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September 22, 2019, 09:25:45 am

Author Topic: Is Checkpoints really useful at this point in time till 1st November  (Read 286 times)  Share 

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Gmfarah1

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I've been doing checkpoints here and there throughout the year but for bio it's extremely content heavy, i keep up to date with my notes/content for my sacs and ultimately for my exam but is doing check points even necessary for exam prep? i have less than 2 months away till my exam should i just smash out as many past papers as possible till exam and consolidate what i'm constantly getting incorrect in?
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Erutepa

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Re: Is Checkpoints really useful at this point in time till 1st November
« Reply #1 on: August 21, 2019, 09:06:48 pm »
+3
I've been doing checkpoints here and there throughout the year but for bio it's extremely content-heavy, i keep up to date with my notes/content for my sacs and ultimately for my exam but is doing checkpoints even necessary for exam prep? i have less than 2 months away till my exam should i just smash out as many past papers as possible till exam and consolidate what I'm constantly getting incorrect in?
checkpoints are exam-style questions mixed with some actual exam questions soi think they're pretty good for exam preparation. There may be some irrelevant questions on there, but as long as you know your study design, you should just be able to skip those.
Obviously, doing exams are the best exam preparation, but there are only so many practice exams out there, so depending on the speed at which you go through exams you may find that you run out of them. In this case, checkpoints would indeed be a good resource to help you space them out. However, if you plan on going through exams slowly, you may not need to do any checkpoints. Maybe start doing some practice exams and see how you end up going.

As a bit of advice on the side, I would highly recommend not rushing through practice exams too quickly. It is really important to go through and mark yourself honestly and really analyse your mistakes. I would recommend re-writing any incorrect responses or any responses that were a bit borderline/weak and trying to determine why you answered it wrong (i.e. is it something you don't know? did you rush and leave details out? did you not read the question?)
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r1ckworthy

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Re: Is Checkpoints really useful at this point in time till 1st November
« Reply #2 on: August 21, 2019, 11:24:07 pm »
+4
As a bit of advice on the side, I would highly recommend not rushing through practice exams too quickly. It is really important to go through and mark yourself honestly and really analyse your mistakes. I would recommend re-writing any incorrect responses or any responses that were a bit borderline/weak and trying to determine why you answered it wrong (i.e. is it something you don't know? did you rush and leave details out? did you not read the question?)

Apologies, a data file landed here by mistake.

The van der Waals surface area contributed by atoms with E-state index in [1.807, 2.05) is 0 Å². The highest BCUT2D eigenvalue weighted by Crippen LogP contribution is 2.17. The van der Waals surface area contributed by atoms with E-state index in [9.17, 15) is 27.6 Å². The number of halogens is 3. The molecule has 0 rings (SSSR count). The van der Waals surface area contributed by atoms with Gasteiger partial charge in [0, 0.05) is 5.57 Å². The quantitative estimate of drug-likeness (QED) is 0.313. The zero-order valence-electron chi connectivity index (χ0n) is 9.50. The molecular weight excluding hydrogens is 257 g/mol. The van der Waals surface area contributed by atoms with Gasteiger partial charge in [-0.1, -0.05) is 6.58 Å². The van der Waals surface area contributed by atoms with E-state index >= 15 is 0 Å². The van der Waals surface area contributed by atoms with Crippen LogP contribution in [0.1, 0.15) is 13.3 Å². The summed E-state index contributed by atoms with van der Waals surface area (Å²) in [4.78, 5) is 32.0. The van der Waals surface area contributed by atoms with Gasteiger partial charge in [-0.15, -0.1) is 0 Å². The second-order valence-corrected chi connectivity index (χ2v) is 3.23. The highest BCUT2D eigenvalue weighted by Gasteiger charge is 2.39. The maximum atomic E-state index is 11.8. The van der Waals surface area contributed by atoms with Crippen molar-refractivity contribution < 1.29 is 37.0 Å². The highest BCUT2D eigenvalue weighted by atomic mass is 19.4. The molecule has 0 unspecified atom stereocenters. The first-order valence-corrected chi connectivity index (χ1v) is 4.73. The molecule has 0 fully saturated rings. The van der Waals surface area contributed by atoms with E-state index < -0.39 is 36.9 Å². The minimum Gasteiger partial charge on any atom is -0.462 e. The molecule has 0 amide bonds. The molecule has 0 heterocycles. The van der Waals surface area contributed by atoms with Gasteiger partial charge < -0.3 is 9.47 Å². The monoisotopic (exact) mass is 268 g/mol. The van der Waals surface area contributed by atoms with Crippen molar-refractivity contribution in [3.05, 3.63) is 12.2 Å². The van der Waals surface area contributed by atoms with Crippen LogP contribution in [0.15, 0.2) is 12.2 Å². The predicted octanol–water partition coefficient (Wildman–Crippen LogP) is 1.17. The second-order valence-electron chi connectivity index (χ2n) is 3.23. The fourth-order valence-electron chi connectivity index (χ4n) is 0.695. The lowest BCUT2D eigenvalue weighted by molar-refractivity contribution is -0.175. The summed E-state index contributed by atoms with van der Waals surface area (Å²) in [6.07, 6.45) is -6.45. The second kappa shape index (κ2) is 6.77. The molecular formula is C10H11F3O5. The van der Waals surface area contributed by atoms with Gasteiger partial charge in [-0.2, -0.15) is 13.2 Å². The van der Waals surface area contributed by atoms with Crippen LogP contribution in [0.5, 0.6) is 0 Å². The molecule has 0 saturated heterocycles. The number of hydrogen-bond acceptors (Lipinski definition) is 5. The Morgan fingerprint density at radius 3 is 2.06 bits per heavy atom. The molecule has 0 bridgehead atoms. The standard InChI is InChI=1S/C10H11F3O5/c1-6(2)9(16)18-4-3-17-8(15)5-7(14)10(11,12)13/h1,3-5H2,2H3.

While I donít have much about checkpoints, I would like to extend Erutepaís advice and say that this is a really worthwhile thing to do, especially for maths. I would go so far as to suggest that you should compile a document where you record all of the questions you got wrong. Itís also good for revising stuff the night before and has the potential to become so useful. I would go so far as to say it literally saved my maths mark. The key is to review the questions periodically and find out whether you can do them or not. This will remind you of the mistake you did before, and reinforce stuff in your brain that brings that exam mark up by a few marks. This applies to science stuff as well, although it can be useful to humanities subjects. Canít stress how gold this piece of advice is!!!
« Last Edit: August 21, 2019, 11:25:57 pm by r1ckworthy »
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PhoenixxFire

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Re: Is Checkpoints really useful at this point in time till 1st November
« Reply #3 on: August 22, 2019, 01:28:04 am »
+2
One of the great things about checkpoints is that it's divided into topics. This makes it great for use throughout the year so you can only do questions on topics you've covered so far. At this point in the year you should be getting close to finishing the course. I wouldn't bother using it as revision for the whole years content initially - exams are better for that, however what it can be good for is doing lots of questions on specific areas. As you're doing exams you should keep track of what you're getting wrong - I'd print out a copy of the study design and make a mark next to each dot point that corresponds to a questions answered incorrectly. If you notice that you're getting lots of questions about the same topics wrong then this is when checkpoints can be beneficial again because you can just go through and do the questions on those topics.
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